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Original Cotton Club
The club first opened in 1920 as Club De Luxe, owned by heavyweight boxing champion Jack Johnson and located on 142nd street and Lenox Avenue. In 1923, gangster and bootlegger Owney Madden bought the club and renamed it the Cotton Club.
The 1920s were the heyday of Harlem slumming, and the Cotton Club explicitly pandered to the rich slumming audience. It offered its exclusively white patrons an exotic spectacle of Black Harlem, complete with jungle themes and blackface. At the same time, even the black performers were discriminated against on the basis of skin tone, and only near-white dancers and chorus girls were hired. Nevertheless, the club featured later legends of jazz such as Duke Ellington, Cab Calloway, Count Basie, Billie Holiday, Nat King Cole, Ella Fitzgerald and Josephine Baker. Lena Horne also began her career here, dancing as a chorus girl.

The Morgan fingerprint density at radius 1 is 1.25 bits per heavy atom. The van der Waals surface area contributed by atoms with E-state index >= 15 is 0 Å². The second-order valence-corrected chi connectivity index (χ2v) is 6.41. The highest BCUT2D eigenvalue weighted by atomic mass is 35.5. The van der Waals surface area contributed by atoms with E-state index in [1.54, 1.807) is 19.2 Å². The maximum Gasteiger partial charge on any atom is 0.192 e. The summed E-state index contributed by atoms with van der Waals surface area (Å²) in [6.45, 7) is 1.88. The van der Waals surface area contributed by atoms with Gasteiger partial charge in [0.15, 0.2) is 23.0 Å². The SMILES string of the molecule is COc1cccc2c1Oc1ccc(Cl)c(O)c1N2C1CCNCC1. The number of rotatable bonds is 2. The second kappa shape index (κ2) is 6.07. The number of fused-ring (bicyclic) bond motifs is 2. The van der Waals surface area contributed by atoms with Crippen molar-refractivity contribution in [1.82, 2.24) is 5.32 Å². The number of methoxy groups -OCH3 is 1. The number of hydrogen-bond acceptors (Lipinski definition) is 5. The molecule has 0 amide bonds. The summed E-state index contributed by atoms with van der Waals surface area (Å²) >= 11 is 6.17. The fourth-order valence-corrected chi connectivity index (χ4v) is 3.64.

The Cotton Club was extremely successful and even featured in gangster movies. It changed its location during the race riots of 1936 and moved to 48th and Broadway. The old building was demolished along with the Savoy to make space for housing projects. The club didn’t thrive in its new location and was finally closed in 1940.
Today the Cotton Club is a dinner and jazz dance club at 125th and Riverside drive, resembling the original Club only in name.
Current Cotton Club
Photos of Original Cotton Club Architecture
Duke Ellington at the Cotton Club
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